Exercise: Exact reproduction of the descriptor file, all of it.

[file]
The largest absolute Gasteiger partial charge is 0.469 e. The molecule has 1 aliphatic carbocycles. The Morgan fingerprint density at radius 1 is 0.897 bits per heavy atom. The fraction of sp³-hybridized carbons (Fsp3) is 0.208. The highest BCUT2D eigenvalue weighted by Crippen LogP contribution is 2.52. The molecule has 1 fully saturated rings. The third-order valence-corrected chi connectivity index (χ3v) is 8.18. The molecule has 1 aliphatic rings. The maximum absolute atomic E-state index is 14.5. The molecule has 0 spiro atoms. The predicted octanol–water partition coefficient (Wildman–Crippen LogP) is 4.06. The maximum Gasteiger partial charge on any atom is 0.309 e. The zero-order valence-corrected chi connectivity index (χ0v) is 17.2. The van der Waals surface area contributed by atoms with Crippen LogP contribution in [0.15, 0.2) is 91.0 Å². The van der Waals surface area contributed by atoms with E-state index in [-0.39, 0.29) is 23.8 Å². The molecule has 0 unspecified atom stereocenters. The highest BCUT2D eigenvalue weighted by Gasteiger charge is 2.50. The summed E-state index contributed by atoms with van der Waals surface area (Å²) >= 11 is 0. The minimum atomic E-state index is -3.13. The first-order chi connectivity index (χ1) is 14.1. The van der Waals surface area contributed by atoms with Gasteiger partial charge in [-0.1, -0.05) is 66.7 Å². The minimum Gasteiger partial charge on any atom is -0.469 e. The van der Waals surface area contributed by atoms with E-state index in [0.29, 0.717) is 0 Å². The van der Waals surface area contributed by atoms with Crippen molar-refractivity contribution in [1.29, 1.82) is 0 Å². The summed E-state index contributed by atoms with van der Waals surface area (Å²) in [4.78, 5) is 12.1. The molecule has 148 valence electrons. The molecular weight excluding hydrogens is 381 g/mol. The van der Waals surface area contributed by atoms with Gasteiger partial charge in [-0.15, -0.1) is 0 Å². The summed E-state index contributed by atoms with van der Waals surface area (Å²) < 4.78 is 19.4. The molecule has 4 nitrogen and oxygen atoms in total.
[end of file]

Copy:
The largest absolute Gasteiger partial charge is 0.469 e. The molecule has 1 aliphatic carbocycles. The Morgan fingerprint density at radius 1 is 0.897 bits per heavy atom. The fraction of sp³-hybridized carbons (Fsp3) is 0.208. The highest BCUT2D eigenvalue weighted by Crippen LogP contribution is 2.52. The molecule has 1 fully saturated rings. The third-order valence-corrected chi connectivity index (χ3v) is 8.18. The molecule has 1 aliphatic rings. The maximum absolute atomic E-state index is 14.5. The molecule has 0 spiro atoms. The predicted octanol–water partition coefficient (Wildman–Crippen LogP) is 4.06. The maximum Gasteiger partial charge on any atom is 0.309 e. The zero-order valence-corrected chi connectivity index (χ0v) is 17.2. The van der Waals surface area contributed by atoms with Crippen LogP contribution in [0.15, 0.2) is 91.0 Å². The van der Waals surface area contributed by atoms with E-state index in [-0.39, 0.29) is 23.8 Å². The molecule has 0 unspecified atom stereocenters. The highest BCUT2D eigenvalue weighted by Gasteiger charge is 2.50. The summed E-state index contributed by atoms with van der Waals surface area (Å²) >= 11 is 0. The minimum atomic E-state index is -3.13. The first-order chi connectivity index (χ1) is 14.1. The van der Waals surface area contributed by atoms with Gasteiger partial charge in [-0.1, -0.05) is 66.7 Å². The minimum Gasteiger partial charge on any atom is -0.469 e. The van der Waals surface area contributed by atoms with E-state index in [0.29, 0.717) is 0 Å². The van der Waals surface area contributed by atoms with Crippen molar-refractivity contribution in [1.29, 1.82) is 0 Å². The summed E-state index contributed by atoms with van der Waals surface area (Å²) in [4.78, 5) is 12.1. The molecule has 148 valence electrons. The molecular weight excluding hydrogens is 381 g/mol. The van der Waals surface area contributed by atoms with Gasteiger partial charge in [-0.15, -0.1) is 0 Å². The summed E-state index contributed by atoms with van der Waals surface area (Å²) < 4.78 is 19.4. The molecule has 4 nitrogen and oxygen atoms in total.